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Assessing Flagstaff’s local food system resilience: Recommendations for bringing social equity to the forefront

Freeman, Brooke (2018) Assessing Flagstaff’s local food system resilience: Recommendations for bringing social equity to the forefront. Masters thesis, Northern Arizona University.

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Food in the US is controlled by a few companies that are putting profits over people and the environment. This dominant system is predicated on agriculture that uses large amounts of water while degrading the soil by using chemical pesticides and fertilizers. The increasing awareness of the downfalls of highly mechanized agriculture production has sprouted alternative food movements that focus on smaller production with environmental health a top concern. However, within the past several years these movements have been criticized for failing to consider social equity. Principles within agroecology, food security, food justice and food sovereignty aim to acknowledge the racial conditions of food access and health. The racial conditions of minority groups are ridden with disinvestment and violent histories that result in food deserts. Uncertainties associated with climate change will require a holistic approach to alternative food movements that balances environmental health and social equity. The southwest particularly will see severe water shortages resulting in unknown consequences to the national and global food network. This threat calls for cities such as Flagstaff to become more self-sufficient in food production. Resilience theory situates this study in bringing together agroecology, food justice, food security, and food sovereignty in an analysis of Flagstaff’s local food system. This study aims to analyze the resilience of Flagstaff’s food system by looking at local growers and the organizations that are supporting them. My research identifies the need for supporting more distribution efforts to low-income groups in addition to the need of diversifying the growing community in general. The Hispanic and Indigenous groups within Flagstaff have been largely left out of the small growing community. If Flagstaff is to support more growers, these populations need to be considered both as producers and consumers. This research is limited by not looking at the community gardens within Flagstaff and recommends this in future research as little research has been done on food production in Flagstaff. The research has brought seven main recommendations for Flagstaff to increase food system resilience.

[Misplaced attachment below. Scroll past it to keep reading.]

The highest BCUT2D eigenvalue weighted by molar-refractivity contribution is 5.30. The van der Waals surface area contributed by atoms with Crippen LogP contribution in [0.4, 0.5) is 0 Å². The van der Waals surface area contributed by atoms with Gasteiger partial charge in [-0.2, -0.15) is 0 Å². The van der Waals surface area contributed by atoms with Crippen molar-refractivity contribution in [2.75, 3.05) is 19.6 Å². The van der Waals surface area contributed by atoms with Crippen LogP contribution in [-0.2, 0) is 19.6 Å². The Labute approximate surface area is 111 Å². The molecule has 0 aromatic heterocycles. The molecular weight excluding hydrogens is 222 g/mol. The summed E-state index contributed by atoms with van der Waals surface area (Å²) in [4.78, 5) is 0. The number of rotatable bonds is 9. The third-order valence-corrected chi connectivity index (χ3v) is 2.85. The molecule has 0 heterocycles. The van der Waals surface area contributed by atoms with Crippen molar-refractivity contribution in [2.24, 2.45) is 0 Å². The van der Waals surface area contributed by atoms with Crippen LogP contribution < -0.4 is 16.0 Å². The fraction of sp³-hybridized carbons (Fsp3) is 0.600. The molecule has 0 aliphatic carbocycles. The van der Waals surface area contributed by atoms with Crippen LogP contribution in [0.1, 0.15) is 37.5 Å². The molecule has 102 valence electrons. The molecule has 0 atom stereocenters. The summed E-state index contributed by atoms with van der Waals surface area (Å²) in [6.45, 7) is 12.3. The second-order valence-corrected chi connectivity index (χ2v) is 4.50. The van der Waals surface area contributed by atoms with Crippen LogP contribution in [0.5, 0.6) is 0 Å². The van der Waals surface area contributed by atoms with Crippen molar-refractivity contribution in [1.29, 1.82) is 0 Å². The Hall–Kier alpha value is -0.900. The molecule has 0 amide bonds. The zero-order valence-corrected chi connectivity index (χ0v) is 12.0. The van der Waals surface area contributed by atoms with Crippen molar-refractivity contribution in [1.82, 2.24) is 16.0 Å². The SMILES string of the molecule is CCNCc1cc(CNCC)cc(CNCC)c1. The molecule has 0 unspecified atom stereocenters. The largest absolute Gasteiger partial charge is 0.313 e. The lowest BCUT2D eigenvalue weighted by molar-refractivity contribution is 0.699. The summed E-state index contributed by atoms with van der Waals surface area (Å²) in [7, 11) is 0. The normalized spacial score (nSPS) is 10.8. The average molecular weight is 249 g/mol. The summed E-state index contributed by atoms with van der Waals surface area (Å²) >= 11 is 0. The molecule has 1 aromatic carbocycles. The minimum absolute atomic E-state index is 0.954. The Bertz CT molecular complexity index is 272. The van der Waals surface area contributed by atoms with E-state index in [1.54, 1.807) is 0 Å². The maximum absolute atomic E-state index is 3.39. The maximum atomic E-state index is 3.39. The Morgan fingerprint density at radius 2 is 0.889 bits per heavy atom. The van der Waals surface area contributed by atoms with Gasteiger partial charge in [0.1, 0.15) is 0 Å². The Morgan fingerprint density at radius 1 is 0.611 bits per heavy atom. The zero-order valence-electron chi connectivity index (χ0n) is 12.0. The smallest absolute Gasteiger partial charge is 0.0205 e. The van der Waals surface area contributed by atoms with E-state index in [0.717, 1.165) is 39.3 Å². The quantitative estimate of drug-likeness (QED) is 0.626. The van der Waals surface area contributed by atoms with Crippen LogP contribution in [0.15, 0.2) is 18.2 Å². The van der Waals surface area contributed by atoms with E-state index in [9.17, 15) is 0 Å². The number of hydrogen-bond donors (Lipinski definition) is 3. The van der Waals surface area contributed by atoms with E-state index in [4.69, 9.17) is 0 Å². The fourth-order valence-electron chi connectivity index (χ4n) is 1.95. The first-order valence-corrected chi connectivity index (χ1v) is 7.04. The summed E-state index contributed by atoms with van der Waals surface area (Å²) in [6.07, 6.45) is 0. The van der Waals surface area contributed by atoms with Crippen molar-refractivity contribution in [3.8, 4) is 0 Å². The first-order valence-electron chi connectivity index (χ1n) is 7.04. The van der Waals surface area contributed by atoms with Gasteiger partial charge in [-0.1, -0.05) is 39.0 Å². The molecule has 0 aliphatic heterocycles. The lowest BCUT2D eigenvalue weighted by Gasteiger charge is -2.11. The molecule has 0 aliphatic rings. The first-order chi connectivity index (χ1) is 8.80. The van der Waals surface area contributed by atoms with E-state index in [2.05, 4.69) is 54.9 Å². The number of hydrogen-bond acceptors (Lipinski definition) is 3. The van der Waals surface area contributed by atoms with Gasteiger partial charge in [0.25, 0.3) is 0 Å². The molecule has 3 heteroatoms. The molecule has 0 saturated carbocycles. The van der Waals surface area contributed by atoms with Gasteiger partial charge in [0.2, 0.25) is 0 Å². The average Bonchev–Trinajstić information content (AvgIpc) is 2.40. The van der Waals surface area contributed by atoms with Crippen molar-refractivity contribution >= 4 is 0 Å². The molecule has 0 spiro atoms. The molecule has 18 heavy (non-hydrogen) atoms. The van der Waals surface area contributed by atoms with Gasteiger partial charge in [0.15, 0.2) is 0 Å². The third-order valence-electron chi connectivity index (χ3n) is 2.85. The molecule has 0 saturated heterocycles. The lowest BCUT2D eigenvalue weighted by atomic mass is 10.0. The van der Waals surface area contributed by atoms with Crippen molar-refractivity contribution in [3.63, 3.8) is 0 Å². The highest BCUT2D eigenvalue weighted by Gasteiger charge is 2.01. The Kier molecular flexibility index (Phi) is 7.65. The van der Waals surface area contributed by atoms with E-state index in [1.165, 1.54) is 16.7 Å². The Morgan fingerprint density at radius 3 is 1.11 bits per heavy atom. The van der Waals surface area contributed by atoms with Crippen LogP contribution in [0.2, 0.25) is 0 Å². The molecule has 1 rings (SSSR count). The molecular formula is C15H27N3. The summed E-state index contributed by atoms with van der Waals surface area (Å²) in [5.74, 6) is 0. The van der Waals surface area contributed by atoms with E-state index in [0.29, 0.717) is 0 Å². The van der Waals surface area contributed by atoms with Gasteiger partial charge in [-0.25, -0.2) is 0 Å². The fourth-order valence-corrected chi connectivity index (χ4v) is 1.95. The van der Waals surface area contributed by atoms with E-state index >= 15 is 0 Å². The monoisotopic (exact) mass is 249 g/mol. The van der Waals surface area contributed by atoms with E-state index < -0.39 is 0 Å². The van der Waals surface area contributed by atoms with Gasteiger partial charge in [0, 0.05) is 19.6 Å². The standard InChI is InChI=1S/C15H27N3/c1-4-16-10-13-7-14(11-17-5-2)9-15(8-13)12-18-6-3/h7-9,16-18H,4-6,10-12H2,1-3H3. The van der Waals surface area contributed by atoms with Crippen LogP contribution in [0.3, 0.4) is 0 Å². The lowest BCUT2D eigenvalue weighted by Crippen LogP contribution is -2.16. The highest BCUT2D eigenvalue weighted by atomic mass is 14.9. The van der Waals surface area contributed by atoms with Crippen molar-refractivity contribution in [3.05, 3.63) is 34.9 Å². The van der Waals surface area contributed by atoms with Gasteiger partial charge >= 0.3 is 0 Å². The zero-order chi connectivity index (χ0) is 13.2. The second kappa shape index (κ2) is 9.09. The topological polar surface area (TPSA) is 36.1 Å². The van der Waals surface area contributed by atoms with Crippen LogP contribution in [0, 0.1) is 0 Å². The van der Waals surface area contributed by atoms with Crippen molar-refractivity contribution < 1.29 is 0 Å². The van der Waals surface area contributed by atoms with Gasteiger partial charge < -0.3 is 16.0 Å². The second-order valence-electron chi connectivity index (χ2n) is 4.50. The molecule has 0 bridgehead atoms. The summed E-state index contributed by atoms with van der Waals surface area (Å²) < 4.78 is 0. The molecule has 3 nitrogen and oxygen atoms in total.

Item Type: Thesis (Masters)
Publisher’s Statement: © Copyright is held by the author. Digital access to this material is made possible by the Cline Library, Northern Arizona University. Further transmission, reproduction or presentation of protected items is prohibited except with permission of the author.
Keywords: alternative food movements; climate change; food justice; food security; local food; resilience theory
Subjects: H Social Sciences > H Social Sciences (General)
NAU Depositing Author Academic Status: Student
Department/Unit: Graduate College > Theses and Dissertations
College of Social and Behavioral Science > Sustainable Communities
Date Deposited: 29 Mar 2019 20:52
URI: http://openknowledge.nau.edu/id/eprint/5430

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